In another of our regular board game spotlights, Zatu Games gives it’s looking orbs a sweet polish and rolls them adeptly towards Dixit, the 2008 game from designer Jean-Louis Roubira, artist Marie Cardouat and publisher Libellud.
Dixit is all about the abstract, which is unusual if you think about it. Games rarely call for this kind of thought process. Creative thinking, sure, but not raw, abstract creative thinking, certainly not in civ builders, war games or even single play epics. It’s difficult to apply the principles of 19th century art to a big war. You’ll get paint on you. And you can’t manage resources like a cubist.
Dixit is, essentially, a set of images. Abstract ones. They range from the relatively interpretable like a clown standing still and sad in a spotlight, as they all do when the laughter dies down, the audience is gone and they realise what they truly are, to the less relatively interpretable, like a man submerged in sand conducting an orchestra of perched birds.
Players (4-6) each have six of these images in their hand. Every turn, one player is the storyteller, and must choose an image from their hand and come up with a short phrase, sentence, poem, sound that they feel represents the image. So, for example, if the image is of a child with his back turned to a weeping soft toy, they might say ‘growing up’ if they’re feeling morose.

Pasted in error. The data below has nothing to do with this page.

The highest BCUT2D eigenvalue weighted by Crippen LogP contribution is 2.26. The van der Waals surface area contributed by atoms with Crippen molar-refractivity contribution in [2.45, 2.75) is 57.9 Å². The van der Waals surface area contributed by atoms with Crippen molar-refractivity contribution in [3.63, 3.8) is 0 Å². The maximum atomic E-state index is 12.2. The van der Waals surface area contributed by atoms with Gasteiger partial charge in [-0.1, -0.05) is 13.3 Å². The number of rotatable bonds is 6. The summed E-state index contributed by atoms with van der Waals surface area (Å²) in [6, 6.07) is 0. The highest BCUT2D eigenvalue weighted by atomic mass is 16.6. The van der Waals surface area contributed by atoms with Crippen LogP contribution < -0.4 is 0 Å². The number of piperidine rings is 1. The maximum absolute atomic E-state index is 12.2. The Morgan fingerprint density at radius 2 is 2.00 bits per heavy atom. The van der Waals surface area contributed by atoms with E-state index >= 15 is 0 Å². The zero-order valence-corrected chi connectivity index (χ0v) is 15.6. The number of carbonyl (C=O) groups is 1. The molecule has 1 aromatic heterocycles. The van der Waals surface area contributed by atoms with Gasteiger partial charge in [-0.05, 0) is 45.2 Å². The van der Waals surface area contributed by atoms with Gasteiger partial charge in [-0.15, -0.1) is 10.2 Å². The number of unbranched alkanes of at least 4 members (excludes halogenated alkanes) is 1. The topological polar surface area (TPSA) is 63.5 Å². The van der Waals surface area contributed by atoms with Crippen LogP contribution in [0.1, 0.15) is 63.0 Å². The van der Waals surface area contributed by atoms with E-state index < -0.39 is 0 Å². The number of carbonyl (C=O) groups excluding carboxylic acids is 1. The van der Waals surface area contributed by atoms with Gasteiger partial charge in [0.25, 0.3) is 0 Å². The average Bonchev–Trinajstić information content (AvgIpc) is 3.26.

The other players then choose one from their own hands that they feel might fit ‘growing up’, maybe a tree or something. The storyteller shuffles their cards in with those of the other players and lays them face up, at which point the other players must guess which picture was the storyteller’s.
If no-one or everyone guesses correctly, the storyteller scores nothing and every other player scores two. If a player or two guess correctly (but not all of them), they and the storyteller score three. Players whose image is chosen erroneously score one point per vote. First to 30 points wins.
The game is therefore an exercise in creativity and prediction, like constructing lego while being chased by a puma. Going too obvious or too obscure with your clues will stop you getting points, so you’re forced to try and figure out how your opponents think to best tailor your phrases to include some whilst excluding others.
Libellud is a French board game publisher best known for Dixit and its many sequels and expansions. There have been various Dixit expansions since the original launched back in 2008, including Daydreams, Revelations, Origins and Odyssey.
Another of the publishers main titles is Seasons - which sees players take part in the legendary tournament of the 12 seasons! The French company also focus heavily on family and children's games such as Hide The Kids and Loony Quest.
Marie Cardouat is a French illustrator who stumbled into board game art when she responded to an ad from the makers of Dixit. Her gorgeous abstract artwork is the game’s defining characteristic.
Jean-Louis Roubira is a French game designer best known for creating Dixit and each of its equally enjoyable sequels.
Order Dixit today
They say a picture’s worth a thousand words. If you’d like to describe one in about four, buy this game from Zatu Games today!